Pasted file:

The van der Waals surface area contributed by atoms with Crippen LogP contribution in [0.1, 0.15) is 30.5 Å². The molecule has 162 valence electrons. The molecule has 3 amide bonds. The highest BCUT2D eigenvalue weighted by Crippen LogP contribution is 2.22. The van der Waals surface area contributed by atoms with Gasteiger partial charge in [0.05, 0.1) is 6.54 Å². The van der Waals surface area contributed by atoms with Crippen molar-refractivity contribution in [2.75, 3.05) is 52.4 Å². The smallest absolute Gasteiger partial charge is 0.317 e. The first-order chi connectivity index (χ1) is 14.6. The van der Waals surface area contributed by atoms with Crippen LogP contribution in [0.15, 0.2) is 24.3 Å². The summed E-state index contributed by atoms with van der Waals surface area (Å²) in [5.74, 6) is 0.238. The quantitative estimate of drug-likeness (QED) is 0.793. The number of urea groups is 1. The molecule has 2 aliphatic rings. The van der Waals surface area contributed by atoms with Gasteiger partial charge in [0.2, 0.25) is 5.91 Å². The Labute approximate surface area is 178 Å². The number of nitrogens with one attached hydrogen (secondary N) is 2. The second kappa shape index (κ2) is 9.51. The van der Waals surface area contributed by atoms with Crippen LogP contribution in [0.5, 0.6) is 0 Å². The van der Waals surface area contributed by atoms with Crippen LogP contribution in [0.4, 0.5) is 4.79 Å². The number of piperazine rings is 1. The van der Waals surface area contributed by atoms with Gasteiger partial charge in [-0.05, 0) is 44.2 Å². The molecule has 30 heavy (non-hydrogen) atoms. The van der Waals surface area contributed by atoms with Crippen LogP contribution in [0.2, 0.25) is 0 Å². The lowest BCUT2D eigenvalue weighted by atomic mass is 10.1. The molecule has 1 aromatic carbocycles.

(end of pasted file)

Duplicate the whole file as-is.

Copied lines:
The van der Waals surface area contributed by atoms with Crippen LogP contribution in [0.1, 0.15) is 30.5 Å². The molecule has 162 valence electrons. The molecule has 3 amide bonds. The highest BCUT2D eigenvalue weighted by Crippen LogP contribution is 2.22. The van der Waals surface area contributed by atoms with Gasteiger partial charge in [0.05, 0.1) is 6.54 Å². The van der Waals surface area contributed by atoms with Crippen molar-refractivity contribution in [2.75, 3.05) is 52.4 Å². The smallest absolute Gasteiger partial charge is 0.317 e. The first-order chi connectivity index (χ1) is 14.6. The van der Waals surface area contributed by atoms with Crippen LogP contribution in [0.15, 0.2) is 24.3 Å². The summed E-state index contributed by atoms with van der Waals surface area (Å²) in [5.74, 6) is 0.238. The quantitative estimate of drug-likeness (QED) is 0.793. The number of urea groups is 1. The molecule has 2 aliphatic rings. The van der Waals surface area contributed by atoms with Gasteiger partial charge in [0.2, 0.25) is 5.91 Å². The Labute approximate surface area is 178 Å². The number of nitrogens with one attached hydrogen (secondary N) is 2. The second kappa shape index (κ2) is 9.51. The van der Waals surface area contributed by atoms with Crippen LogP contribution in [0.5, 0.6) is 0 Å². The van der Waals surface area contributed by atoms with Crippen LogP contribution in [0.4, 0.5) is 4.79 Å². The number of piperazine rings is 1. The van der Waals surface area contributed by atoms with Gasteiger partial charge in [-0.05, 0) is 44.2 Å². The molecule has 30 heavy (non-hydrogen) atoms. The van der Waals surface area contributed by atoms with Crippen LogP contribution in [0.2, 0.25) is 0 Å². The lowest BCUT2D eigenvalue weighted by atomic mass is 10.1. The molecule has 1 aromatic carbocycles.